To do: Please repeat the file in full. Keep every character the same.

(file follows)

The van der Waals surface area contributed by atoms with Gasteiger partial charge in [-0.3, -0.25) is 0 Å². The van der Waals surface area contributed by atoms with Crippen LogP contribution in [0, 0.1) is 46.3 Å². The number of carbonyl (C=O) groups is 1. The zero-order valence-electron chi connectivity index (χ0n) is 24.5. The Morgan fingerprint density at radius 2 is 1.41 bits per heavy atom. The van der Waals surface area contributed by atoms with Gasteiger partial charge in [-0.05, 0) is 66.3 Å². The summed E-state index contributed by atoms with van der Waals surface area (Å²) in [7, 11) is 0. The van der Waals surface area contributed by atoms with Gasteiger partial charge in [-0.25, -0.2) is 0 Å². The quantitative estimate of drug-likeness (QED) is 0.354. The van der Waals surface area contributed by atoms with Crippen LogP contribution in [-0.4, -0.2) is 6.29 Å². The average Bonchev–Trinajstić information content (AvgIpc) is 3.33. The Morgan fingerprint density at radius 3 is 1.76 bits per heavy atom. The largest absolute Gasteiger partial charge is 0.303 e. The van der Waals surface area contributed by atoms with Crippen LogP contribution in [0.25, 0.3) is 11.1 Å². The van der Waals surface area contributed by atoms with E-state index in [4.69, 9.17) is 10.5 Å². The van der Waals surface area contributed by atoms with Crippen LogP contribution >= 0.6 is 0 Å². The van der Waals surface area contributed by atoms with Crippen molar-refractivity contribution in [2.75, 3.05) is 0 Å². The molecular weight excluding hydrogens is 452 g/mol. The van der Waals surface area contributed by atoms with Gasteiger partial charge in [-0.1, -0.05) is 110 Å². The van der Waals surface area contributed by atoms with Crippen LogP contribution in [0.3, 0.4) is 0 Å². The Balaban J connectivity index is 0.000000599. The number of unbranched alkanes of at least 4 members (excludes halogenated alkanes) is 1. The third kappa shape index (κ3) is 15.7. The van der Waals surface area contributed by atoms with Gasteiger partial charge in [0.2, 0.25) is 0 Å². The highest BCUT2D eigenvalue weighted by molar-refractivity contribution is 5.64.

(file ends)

The van der Waals surface area contributed by atoms with Gasteiger partial charge in [-0.3, -0.25) is 0 Å². The van der Waals surface area contributed by atoms with Crippen LogP contribution in [0, 0.1) is 46.3 Å². The number of carbonyl (C=O) groups is 1. The zero-order valence-electron chi connectivity index (χ0n) is 24.5. The Morgan fingerprint density at radius 2 is 1.41 bits per heavy atom. The van der Waals surface area contributed by atoms with Gasteiger partial charge in [-0.05, 0) is 66.3 Å². The summed E-state index contributed by atoms with van der Waals surface area (Å²) in [7, 11) is 0. The van der Waals surface area contributed by atoms with Gasteiger partial charge in [-0.25, -0.2) is 0 Å². The quantitative estimate of drug-likeness (QED) is 0.354. The van der Waals surface area contributed by atoms with Crippen LogP contribution in [-0.4, -0.2) is 6.29 Å². The average Bonchev–Trinajstić information content (AvgIpc) is 3.33. The Morgan fingerprint density at radius 3 is 1.76 bits per heavy atom. The largest absolute Gasteiger partial charge is 0.303 e. The van der Waals surface area contributed by atoms with Crippen LogP contribution in [0.25, 0.3) is 11.1 Å². The van der Waals surface area contributed by atoms with E-state index in [4.69, 9.17) is 10.5 Å². The van der Waals surface area contributed by atoms with Crippen LogP contribution >= 0.6 is 0 Å². The van der Waals surface area contributed by atoms with Crippen molar-refractivity contribution in [2.75, 3.05) is 0 Å². The molecular weight excluding hydrogens is 452 g/mol. The van der Waals surface area contributed by atoms with Gasteiger partial charge in [-0.1, -0.05) is 110 Å². The van der Waals surface area contributed by atoms with Crippen LogP contribution in [0.3, 0.4) is 0 Å². The Balaban J connectivity index is 0.000000599. The number of unbranched alkanes of at least 4 members (excludes halogenated alkanes) is 1. The third kappa shape index (κ3) is 15.7. The van der Waals surface area contributed by atoms with Gasteiger partial charge in [0.2, 0.25) is 0 Å². The highest BCUT2D eigenvalue weighted by molar-refractivity contribution is 5.64.